Argument

Spare a Prayer for Staffan de Mistura

The U.N. is throwing yet another desperate Hail Mary for peace in Syria and the eventual removal of Assad. Too bad Russia and Iran have other plans.

UN Syria envoy Staffan de Mistura speaks during a press conference following Syria peace talks at the United Nations Office on April 13, 2016 in Geneva.

Talks to end Syria's brutal five-year conflict were to resume in Geneva on April 13, although the negotiations were likely to be overshadowed by a surge of violence that threatened a fragile truce. / AFP / FABRICE COFFRINI        (Photo credit should read )
UN Syria envoy Staffan de Mistura speaks during a press conference following Syria peace talks at the United Nations Office on April 13, 2016 in Geneva. Talks to end Syria's brutal five-year conflict were to resume in Geneva on April 13, although the negotiations were likely to be overshadowed by a surge of violence that threatened a fragile truce. / AFP / FABRICE COFFRINI (Photo credit should read )

Staffan de Mistura, the U.N.’s indefatigable special envoy for Syria, is at it again. On Wednesday, he reconvened peace talks in Geneva between a “government” dominated by a mafia-like family and an “opposition” whose own core constituency, after years of civil war, remains unclear.

De Mistura seems to believe in diplomatic alchemy: trying to convert the base metal of Russian and Iranian military support for Syrian dictator Bashar al-Assad into the gold of a political transition that can stabilize the country and stop it from disgorging human beings. Spare a prayer for his efforts; it’s not clear he has one. Those who oppose real transition — Russia, Iran, and their client, the Assad regime — have raw power on their side.

The Geneva talks are rooted in an agreement reached in 2012 by the five permanent members of the U.N. Security Council and others. They agreed that the Syrian government and opposition should negotiate the creation of a “transitional governing body” that would assume “full executive power” from the Assad regime and oversee Syria’s transition from family rule to a pluralistic democracy. Nothing in the agreement prevented Assad himself from leading or participating in the transition. All that was required was the consent of the opposition. “Mutual consent” — a more positive way of saying “mutual veto” — would shape the composition of the transitional governing body.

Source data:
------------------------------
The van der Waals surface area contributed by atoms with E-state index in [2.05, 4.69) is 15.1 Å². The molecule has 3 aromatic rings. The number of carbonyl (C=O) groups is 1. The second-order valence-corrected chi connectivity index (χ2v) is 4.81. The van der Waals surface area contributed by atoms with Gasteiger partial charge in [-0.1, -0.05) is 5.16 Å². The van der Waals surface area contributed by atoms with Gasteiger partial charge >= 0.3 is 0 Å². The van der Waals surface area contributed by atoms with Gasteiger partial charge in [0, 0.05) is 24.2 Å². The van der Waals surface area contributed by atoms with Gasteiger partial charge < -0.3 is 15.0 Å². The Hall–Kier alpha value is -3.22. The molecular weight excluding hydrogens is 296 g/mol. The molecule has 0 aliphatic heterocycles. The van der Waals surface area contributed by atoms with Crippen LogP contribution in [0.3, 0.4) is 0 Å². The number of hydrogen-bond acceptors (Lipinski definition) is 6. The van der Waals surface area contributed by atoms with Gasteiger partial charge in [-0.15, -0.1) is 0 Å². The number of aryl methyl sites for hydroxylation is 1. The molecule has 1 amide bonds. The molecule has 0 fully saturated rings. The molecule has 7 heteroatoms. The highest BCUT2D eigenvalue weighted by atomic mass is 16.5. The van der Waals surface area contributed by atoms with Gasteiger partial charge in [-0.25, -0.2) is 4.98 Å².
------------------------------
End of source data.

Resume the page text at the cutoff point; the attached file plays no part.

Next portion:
Meanwhile, in the nearly four years since the June 2012 Geneva agreement, the Syrian death toll has spiked from 17,000 to at least 15 times that number. In 2013, Iran brought foreign fighters from Lebanon to save Assad from military defeat. In 2015, Russia brought aircraft and special forces to Syria to save him again.

Tehran needs Assad to help sustain its Hezbollah militia in Lebanon. No other Syrian leader would accept such a demeaning task. Moscow needs him as its poster boy for governments allegedly being undermined by a Washington regime-change campaign. Russian President Vladimir Putin dreams of making his American counterpart — the man who called for Assad to step aside in August 2011 — a junior partner of the Syrian dictator in the war against the Islamic State, the terrorist group that has succeeded in filling a vacuum thanks to the regime’s mass homicide campaign against civilians.